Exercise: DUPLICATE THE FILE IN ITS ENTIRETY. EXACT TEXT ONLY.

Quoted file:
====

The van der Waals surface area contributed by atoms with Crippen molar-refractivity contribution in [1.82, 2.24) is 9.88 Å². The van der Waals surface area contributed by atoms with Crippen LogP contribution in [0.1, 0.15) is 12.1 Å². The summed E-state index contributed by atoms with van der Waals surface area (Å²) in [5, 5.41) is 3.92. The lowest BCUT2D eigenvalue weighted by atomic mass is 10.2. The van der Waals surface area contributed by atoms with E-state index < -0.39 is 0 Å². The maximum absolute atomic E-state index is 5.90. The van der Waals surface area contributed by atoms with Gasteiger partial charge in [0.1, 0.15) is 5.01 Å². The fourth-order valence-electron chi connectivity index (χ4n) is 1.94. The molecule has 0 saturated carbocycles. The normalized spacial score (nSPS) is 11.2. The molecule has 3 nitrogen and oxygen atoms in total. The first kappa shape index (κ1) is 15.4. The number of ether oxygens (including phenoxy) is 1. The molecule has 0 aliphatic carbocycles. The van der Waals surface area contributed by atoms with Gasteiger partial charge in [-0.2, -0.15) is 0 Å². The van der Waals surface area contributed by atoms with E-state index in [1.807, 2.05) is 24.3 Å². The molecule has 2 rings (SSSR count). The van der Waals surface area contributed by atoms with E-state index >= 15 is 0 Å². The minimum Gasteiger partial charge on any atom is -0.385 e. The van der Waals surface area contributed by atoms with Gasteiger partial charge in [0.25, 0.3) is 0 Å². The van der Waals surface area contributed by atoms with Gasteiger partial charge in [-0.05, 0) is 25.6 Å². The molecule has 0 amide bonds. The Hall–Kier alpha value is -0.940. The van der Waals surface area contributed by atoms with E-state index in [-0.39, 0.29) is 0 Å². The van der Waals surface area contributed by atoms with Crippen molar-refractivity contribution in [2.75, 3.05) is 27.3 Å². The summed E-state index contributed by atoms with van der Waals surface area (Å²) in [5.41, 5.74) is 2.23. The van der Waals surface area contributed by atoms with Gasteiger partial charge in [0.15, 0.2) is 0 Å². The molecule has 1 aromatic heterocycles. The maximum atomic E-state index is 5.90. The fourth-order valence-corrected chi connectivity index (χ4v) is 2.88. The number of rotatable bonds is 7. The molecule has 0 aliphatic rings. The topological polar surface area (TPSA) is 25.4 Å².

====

The van der Waals surface area contributed by atoms with Crippen molar-refractivity contribution in [1.82, 2.24) is 9.88 Å². The van der Waals surface area contributed by atoms with Crippen LogP contribution in [0.1, 0.15) is 12.1 Å². The summed E-state index contributed by atoms with van der Waals surface area (Å²) in [5, 5.41) is 3.92. The lowest BCUT2D eigenvalue weighted by atomic mass is 10.2. The van der Waals surface area contributed by atoms with E-state index < -0.39 is 0 Å². The maximum absolute atomic E-state index is 5.90. The van der Waals surface area contributed by atoms with Gasteiger partial charge in [0.1, 0.15) is 5.01 Å². The fourth-order valence-electron chi connectivity index (χ4n) is 1.94. The molecule has 0 saturated carbocycles. The normalized spacial score (nSPS) is 11.2. The molecule has 3 nitrogen and oxygen atoms in total. The first kappa shape index (κ1) is 15.4. The number of ether oxygens (including phenoxy) is 1. The molecule has 0 aliphatic carbocycles. The van der Waals surface area contributed by atoms with Gasteiger partial charge in [-0.2, -0.15) is 0 Å². The van der Waals surface area contributed by atoms with E-state index in [1.807, 2.05) is 24.3 Å². The molecule has 2 rings (SSSR count). The van der Waals surface area contributed by atoms with E-state index >= 15 is 0 Å². The minimum Gasteiger partial charge on any atom is -0.385 e. The van der Waals surface area contributed by atoms with Gasteiger partial charge in [0.25, 0.3) is 0 Å². The van der Waals surface area contributed by atoms with Gasteiger partial charge in [-0.05, 0) is 25.6 Å². The molecule has 0 amide bonds. The Hall–Kier alpha value is -0.940. The van der Waals surface area contributed by atoms with E-state index in [-0.39, 0.29) is 0 Å². The van der Waals surface area contributed by atoms with Crippen molar-refractivity contribution in [2.75, 3.05) is 27.3 Å². The summed E-state index contributed by atoms with van der Waals surface area (Å²) in [5.41, 5.74) is 2.23. The van der Waals surface area contributed by atoms with Gasteiger partial charge in [0.15, 0.2) is 0 Å². The molecule has 1 aromatic heterocycles. The maximum atomic E-state index is 5.90. The fourth-order valence-corrected chi connectivity index (χ4v) is 2.88. The number of rotatable bonds is 7. The molecule has 0 aliphatic rings. The topological polar surface area (TPSA) is 25.4 Å².